Friday Feb 28, 2014

February Edition of Security Inside Out Newsletter, Now Available

Get the latest edition of our bi-monthly (that's every other month) Security Inside Out newsletter featuring both database security and identity management news. This month's articles:

SANS Study Explores Maturity of Security Strategies Among Healthcare Organizations

A new report from the SANS Institute, a leading security education and research organization, surveys real-world organizations to discover how the healthcare industry is adapting to this new security landscape. Find out how organizations like yours are responding to the new challenges of more-stringent regulations and new mobile and cloud technologies.

New Report Puts Oracle Audit Vault and Database Firewall to the Test

A new report from leading security organization SANS Institute finds that Oracle Audit Vault and Database Firewall successfully achieves three key security objectives: audit collection, SQL traffic monitoring, and security event reporting.

Key Cloud Security Paradigms and Oracle’s Identity Management Roadmap

Find out the most common approaches to achieving security in the cloud and whether using a third-party identity management solution is a good strategy. 

Read more here

Bitcoin Exchange Files Bankruptcy in Wake of Cyber Attack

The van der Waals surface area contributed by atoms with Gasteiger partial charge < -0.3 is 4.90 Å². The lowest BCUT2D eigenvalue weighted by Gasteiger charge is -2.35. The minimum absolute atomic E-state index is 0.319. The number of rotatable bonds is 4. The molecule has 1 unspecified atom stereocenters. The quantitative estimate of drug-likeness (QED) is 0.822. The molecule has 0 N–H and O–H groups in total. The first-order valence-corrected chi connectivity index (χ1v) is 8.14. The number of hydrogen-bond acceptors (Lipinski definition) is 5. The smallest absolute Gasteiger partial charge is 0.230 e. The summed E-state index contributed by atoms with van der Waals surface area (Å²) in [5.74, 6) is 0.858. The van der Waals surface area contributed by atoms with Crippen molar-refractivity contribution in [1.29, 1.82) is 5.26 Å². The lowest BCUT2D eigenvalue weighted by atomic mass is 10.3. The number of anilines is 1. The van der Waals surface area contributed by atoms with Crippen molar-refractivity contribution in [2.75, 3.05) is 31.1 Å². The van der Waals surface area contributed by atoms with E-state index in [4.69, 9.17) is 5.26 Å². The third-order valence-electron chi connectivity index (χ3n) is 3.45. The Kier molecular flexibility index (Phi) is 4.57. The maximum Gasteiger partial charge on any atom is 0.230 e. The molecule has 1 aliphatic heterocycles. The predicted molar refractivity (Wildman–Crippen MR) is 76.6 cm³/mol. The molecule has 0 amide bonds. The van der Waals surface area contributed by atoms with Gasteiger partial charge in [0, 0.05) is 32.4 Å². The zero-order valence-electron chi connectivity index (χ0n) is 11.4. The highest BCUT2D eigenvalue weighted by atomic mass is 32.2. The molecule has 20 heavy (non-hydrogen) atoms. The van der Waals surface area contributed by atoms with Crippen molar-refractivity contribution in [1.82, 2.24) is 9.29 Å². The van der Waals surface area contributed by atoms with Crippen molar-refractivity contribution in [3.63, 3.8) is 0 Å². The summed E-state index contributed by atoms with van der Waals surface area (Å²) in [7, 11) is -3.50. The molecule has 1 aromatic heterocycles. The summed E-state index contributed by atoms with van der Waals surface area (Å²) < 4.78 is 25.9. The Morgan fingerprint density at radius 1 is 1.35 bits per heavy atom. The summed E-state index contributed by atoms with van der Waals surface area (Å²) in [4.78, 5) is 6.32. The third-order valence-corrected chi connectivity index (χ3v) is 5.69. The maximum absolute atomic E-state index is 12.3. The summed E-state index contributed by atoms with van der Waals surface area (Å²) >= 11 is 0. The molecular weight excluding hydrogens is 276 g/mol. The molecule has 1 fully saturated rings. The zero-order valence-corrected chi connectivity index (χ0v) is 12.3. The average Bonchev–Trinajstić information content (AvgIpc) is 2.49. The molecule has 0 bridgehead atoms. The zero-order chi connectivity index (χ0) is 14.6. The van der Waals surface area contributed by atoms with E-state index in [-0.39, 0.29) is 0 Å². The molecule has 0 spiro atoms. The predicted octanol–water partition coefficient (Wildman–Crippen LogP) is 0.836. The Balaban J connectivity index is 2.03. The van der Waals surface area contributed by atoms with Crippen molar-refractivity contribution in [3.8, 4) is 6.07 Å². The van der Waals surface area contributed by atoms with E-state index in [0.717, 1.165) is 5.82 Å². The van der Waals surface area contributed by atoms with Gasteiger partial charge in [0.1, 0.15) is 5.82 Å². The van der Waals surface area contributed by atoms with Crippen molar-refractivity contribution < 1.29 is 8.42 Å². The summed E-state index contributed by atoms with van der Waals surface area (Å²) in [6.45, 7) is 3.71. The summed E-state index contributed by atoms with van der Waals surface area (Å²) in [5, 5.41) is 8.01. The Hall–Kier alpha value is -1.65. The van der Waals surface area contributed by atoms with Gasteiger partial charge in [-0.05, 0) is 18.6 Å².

There are a lot of interesting nuggets to pull from the downfall of Mt. Gox, but the Christian Science Monitor sums it up under "What it All Means":

Mt. Gox serves as a reminder that you're not just buying Bitcoins; you're also involved in the company performing the exchange. There are no watchmen to answer to, and things can go downhill quickly if a breach happens. It's not an isolated incident, either: In 2012, the exchange site Bitcoinica was hacked for over $460,000 worth of Bitcoins, according to The Verge.

If you're not familiar with the story, Mt Gox (Picture Source: The building that houses the Mt. Gox offices in Tokyo. Photo: Ariel Zambelich/WIRED) was targeted by hackers who stole around $350 million in Bitcoins over a two year period and they have stopped exchanging bitcoins as of Tuesday.

The building that houses the Mt. Gox offices in Tokyo. Photo: Ariel Zambelich/WIRED

Wired has a great write-up here on the exploit and alleged repercussions and predictions of the attack, some of which have already come true: bankruptcy. The hackers exploited a bug in Mt. Gox's website, but it's not clear exactly what they did at this point:

Now, according to the alleged leaked document, it looks like hackers had been exploiting that bug for two years, and even removing bitcoins from supposedly secure “cold” wallets that the company had stored offline. Typically, cold wallets are disconnected from the internet and cannot be emptied by online attackers. However, the “cold storage has been wiped out due to a leak in the hot wallet,” the document states.